Sustainability*: (almost) everybody wants it. Program managers worry about how they will keep their organization going. Funders worry that they will have to continue to fund programs forever. In private sector healthcare in lower- and middle-income countries, high-end hospitals tend to find sustainability because their clients are willing to pay large amounts for health care. But the key question remains: how do you provide the poor with quality care at an affordable price while still achieving sustainability?
Yayasan Kusuma Buana, based in Jakarta, Indonesia, seems to have found one answer to this question through The Family Clinics. Started in 1981, the Family Clinics provide maternal health services, along with some general primary care services, to low and middle income populations out of five clinics. Four of these clinics are in Jakarta, while the fifth is located in West Java catering to the mostly female employees of the Mark and Spencer clothing factory. Originally funded by USAID in the early 1980s, YKB has been able to use seed funding to help each of its clinics break even after only 3 to 4 years of operation!
A nurse at a Family Clinic consults with a local family.
But how have The Family Clinics achieved this sustainability? While there is no single answer, there are a number of tactics being employed that help attract customers and conserve resources.
- Increasing patient volume: To increase foot-traffic, The Family Clinics accept Jampersal, a government insurance that covers deliveries for all Indonesian women. According to Dr. Firman Lubis, founder of YKB, accepting Jampersal has helped increase foot traffic at the Family Clinics, despite the fact that most women still pay out-of-pocket. Additionally, YKB uses social marketing and in-home education to improve the health seeking behaviors of consumers, while simultaneously increasing their awareness of the Family Clinics. Through these and other tactics, The Family Clinics now see a steady stream of 30-40 patients per day!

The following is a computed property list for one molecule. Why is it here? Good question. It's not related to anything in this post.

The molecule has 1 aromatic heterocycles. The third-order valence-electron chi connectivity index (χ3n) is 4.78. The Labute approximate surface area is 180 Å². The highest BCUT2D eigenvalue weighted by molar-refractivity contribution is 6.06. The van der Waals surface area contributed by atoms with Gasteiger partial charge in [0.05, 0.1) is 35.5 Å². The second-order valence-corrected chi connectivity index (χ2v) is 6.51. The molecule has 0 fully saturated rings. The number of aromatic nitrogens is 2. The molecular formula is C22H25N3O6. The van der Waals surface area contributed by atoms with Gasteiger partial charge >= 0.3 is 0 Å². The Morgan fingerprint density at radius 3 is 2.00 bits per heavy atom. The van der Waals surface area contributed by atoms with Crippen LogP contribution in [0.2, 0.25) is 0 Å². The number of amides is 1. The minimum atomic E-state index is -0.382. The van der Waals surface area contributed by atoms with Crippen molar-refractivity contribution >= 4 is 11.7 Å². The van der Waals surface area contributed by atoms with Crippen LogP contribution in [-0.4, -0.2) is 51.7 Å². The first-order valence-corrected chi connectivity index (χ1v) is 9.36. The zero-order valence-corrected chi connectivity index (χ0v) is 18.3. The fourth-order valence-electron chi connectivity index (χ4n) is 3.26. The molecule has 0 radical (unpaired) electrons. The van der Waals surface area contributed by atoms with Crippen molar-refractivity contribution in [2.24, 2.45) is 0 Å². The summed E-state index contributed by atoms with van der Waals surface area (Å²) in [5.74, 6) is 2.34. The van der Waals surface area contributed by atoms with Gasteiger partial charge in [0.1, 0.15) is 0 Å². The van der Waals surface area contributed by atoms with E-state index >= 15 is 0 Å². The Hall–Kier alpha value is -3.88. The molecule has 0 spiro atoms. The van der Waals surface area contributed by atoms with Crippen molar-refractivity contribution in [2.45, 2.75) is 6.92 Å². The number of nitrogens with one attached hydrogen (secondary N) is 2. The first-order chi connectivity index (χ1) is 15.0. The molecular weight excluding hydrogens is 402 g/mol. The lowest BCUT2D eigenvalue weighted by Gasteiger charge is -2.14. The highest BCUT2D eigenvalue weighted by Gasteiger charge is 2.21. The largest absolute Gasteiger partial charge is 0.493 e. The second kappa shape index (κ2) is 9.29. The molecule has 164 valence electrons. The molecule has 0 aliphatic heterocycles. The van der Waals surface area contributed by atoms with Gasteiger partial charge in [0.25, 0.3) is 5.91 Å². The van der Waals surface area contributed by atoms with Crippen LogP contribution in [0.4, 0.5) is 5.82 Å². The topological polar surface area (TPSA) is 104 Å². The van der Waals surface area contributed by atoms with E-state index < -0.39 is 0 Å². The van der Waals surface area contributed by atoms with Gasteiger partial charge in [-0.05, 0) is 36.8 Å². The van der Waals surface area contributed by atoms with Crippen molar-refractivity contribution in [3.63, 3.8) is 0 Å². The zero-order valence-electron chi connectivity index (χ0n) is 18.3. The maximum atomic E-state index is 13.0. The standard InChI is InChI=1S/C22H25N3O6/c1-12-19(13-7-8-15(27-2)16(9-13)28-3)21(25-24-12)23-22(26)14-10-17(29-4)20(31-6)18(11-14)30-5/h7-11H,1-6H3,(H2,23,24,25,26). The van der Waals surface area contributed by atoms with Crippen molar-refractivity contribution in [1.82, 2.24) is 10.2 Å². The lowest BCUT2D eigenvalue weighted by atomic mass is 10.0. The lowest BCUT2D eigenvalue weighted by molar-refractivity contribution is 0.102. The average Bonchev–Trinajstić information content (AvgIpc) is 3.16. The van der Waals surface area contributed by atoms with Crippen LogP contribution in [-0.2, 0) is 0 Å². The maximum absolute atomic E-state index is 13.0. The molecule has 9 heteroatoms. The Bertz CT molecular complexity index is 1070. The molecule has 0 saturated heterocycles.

- Decreasing costs: To help keep costs down, The Family Clinics make heavy use of midwives, who are significantly cheaper than doctors, for most activities. There are generally 2 midwives per clinic, with a doctor that covers 2 to 3 clinics and additional doctors on call in case they are needed. An added bonus of using midwives is that YKB has found that Indonesian women feel more comfortable when being treated by other women. Another cost saving measure employed by YKB is to buy generic medicines directly from the pharmaceutical companies.
- Incentivizing employees: YKB encourages their employees to provide high quality and efficient care by giving them a share of the clinics’ surpluses. By having a stake in the success of the clinics, employees will want to provide quality care that will attract additional patients, while also avoiding wasteful activity.
YKB seems to have found a successful model, but they aren’t content to just stop there. Moving forward, they want to convert their chain model into a franchise model, receive more seed funding to start new clinics and add on the ability to perform surgeries (e.g. C-sections) – they currently rely on a referral system with nearby hospitals when surgery is necessary. They would also like to provide more general primary care, although this will require additional innovating in order to overcome the costs of relying more heavily on doctors.
At right, a nurse at a Family Clinic examines medicine for a patient.
YKB has many changes planned for The Family Clinics and responsiveness to consumer needs will be key to the successful evolution of this program. As Dr. Lubis explained, one advantage of charging patients for services rather than providing free care: “If they pay, they are able to complain!” We look forward to seeing the exciting changes in store for The Family Clinics.
*Note that some people would include long-term donor funding as sustainable. In this article, we refer to sustainability as independence from donor funding entirely in the long-term.